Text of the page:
The government, business, and all citizens have a role to play in reducing the violence of the first wave of a contagion. Judging from the way the contagion is playing out in other countries, and my judgment that we have been slow to communicate clearly and consistently about Covid-19, here are some simple quick wins, where speed is now essential:
- Spokesperson. Take the politics out of the emergency. Appoint an authoritative dedicated emergency Federal government spokesperson – preferably a medical scientist or epidemiologist – so that updates can be as regular as needed, and official information is not tainted by political considerations or prejudices (the effort to appear Prime Ministerial etc.).
- Nodes. Good health communications is tied to action. Our cities and towns have no nodal hygiene points on railway stations, or at supermarket teller points or automatic bank outlets. Hygiene stations don’t just serve to kill viral contact points. They reinforce vital messages about social distancing, clean hands, and the shared public responsibility of a public health crisis. They also promote public calm and reassurance.
- NGOs. Get the Salvos and Red Cross out there. Key volunteer groups must be mustered by the government to man these nodes, both distributing hygiene gel, and providing basic advice to the public. The early stage of an emergency is about testing and establishing well-functioning networks that provide the kind of personpower necessary to rapidly upscale and reorient to fresh tasks. Flexible teams serve as a monitoring device, and can be turned to other jobs such as food delivery to vulnerable households.
- Business. Aside from doing all they can to establish remote systems in the first wave of the crisis, businesses should use their resources to amplify official health and hygiene advice (and establish hygiene stations where they are major points-of-contact with the public), even as they strategize now about returning to full work. Watch China as that country attempts to return to work whilst maintaining careful surveillance systems. Australia will be doing the same in around two months.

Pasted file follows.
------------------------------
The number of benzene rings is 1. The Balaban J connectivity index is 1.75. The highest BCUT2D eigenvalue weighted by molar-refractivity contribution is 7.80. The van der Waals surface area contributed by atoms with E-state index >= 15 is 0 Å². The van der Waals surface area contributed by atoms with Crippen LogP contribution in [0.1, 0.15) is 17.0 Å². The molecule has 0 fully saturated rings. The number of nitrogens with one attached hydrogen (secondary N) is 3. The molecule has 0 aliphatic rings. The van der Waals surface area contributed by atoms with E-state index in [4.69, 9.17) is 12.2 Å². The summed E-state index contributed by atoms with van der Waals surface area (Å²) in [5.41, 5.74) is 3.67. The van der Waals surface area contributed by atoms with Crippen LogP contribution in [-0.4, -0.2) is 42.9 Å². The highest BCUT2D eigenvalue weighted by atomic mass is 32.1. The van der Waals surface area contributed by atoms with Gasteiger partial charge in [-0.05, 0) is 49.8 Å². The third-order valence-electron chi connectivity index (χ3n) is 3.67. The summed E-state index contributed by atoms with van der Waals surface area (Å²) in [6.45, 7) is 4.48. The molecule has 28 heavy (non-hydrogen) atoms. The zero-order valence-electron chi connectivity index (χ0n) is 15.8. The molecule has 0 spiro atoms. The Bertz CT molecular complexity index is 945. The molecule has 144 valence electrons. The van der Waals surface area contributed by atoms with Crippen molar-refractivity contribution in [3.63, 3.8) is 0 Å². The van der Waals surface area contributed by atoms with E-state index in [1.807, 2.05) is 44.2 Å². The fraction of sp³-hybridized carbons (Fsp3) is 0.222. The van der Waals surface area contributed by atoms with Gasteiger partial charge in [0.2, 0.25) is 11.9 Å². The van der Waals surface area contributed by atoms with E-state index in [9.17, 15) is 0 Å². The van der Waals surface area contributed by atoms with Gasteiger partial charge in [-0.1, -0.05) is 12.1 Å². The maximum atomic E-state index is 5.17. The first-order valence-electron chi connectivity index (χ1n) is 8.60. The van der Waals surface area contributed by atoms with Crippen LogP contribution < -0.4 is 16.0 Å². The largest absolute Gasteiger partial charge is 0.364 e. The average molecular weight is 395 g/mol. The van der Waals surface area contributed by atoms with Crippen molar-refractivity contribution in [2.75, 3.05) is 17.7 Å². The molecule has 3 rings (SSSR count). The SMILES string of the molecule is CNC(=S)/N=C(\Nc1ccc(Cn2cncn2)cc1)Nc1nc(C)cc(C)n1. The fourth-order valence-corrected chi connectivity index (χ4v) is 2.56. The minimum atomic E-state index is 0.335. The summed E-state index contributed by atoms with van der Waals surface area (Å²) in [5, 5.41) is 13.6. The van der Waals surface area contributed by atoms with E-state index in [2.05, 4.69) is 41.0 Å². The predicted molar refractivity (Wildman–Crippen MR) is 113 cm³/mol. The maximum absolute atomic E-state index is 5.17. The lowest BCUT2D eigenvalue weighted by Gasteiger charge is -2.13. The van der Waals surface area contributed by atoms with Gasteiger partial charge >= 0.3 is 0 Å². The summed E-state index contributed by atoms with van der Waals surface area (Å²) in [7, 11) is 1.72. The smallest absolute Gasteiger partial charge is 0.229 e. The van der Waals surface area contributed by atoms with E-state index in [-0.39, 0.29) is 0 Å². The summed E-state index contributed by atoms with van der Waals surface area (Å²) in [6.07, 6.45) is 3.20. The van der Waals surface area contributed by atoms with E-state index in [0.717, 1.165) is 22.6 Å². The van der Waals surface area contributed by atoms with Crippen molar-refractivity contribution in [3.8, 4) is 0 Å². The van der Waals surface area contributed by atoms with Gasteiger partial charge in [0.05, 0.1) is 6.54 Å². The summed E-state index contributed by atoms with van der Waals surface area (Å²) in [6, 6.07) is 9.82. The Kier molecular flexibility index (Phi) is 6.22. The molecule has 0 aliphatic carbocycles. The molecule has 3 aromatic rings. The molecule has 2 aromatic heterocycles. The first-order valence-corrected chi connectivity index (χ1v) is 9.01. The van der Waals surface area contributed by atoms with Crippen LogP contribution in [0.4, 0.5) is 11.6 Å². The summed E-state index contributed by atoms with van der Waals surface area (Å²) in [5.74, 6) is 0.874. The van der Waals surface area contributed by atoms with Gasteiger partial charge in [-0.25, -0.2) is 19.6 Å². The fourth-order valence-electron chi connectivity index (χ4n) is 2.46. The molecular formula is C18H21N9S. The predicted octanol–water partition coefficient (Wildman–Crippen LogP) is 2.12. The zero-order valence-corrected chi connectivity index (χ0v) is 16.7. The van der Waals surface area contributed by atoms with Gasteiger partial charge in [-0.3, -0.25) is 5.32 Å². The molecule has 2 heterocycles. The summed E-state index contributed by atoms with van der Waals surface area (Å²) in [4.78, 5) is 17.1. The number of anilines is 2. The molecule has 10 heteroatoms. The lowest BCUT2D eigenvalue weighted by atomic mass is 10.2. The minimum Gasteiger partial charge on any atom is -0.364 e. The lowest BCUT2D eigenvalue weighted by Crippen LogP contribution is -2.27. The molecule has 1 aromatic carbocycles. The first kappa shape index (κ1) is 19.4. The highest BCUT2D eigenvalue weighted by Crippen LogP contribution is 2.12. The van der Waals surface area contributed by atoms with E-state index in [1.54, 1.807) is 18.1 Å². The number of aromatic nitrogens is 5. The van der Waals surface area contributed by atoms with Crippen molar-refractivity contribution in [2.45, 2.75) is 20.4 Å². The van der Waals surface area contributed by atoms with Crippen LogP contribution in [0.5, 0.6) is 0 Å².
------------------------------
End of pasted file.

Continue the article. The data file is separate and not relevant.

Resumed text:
- App. An official single ‘peak’ source at your fingertips. The app is for current news, best practices, communications resources, emerging intelligence, and official advice and directives. The app should flag advice as known, unknown, or developing. It must be widely advertised, and shadowed by other communications sources such as sms directives, websites, and official communiques.
- The wheel. Don't reinvent it. Some of the best graphic-visualization material is already out there. Government information officers should endorse the best material from the media, and use it freely on government information sites.
- The law. Prosecute bad or misleading information. This is less of a problem in Australia, and yet there is long-standing evidence of bad actors exploiting controversy over vaccination, for example, to sow discord and doubt in order to weaken trust in authority. Health crisis management is closely aligned with national security concerns.
- Charity. Our well-heeled societies will largely withstand the C-19 onslaught. Australia should plan now to allocate resources and assistance for countries that will be struck much harder than our own. As if climate change and the fires weren't enough, C-19 reminds us that we're in this together. In troubled times, it helps to look ahead and outwards...
- The horizon. An important element of public communications is not just "we will survive and get back to the footy." The government must paint a credible picture of the point to which we are working throughout this next year. It's a cause not just for hope, but for the constructive reconstruction that will be required to get back on our feet.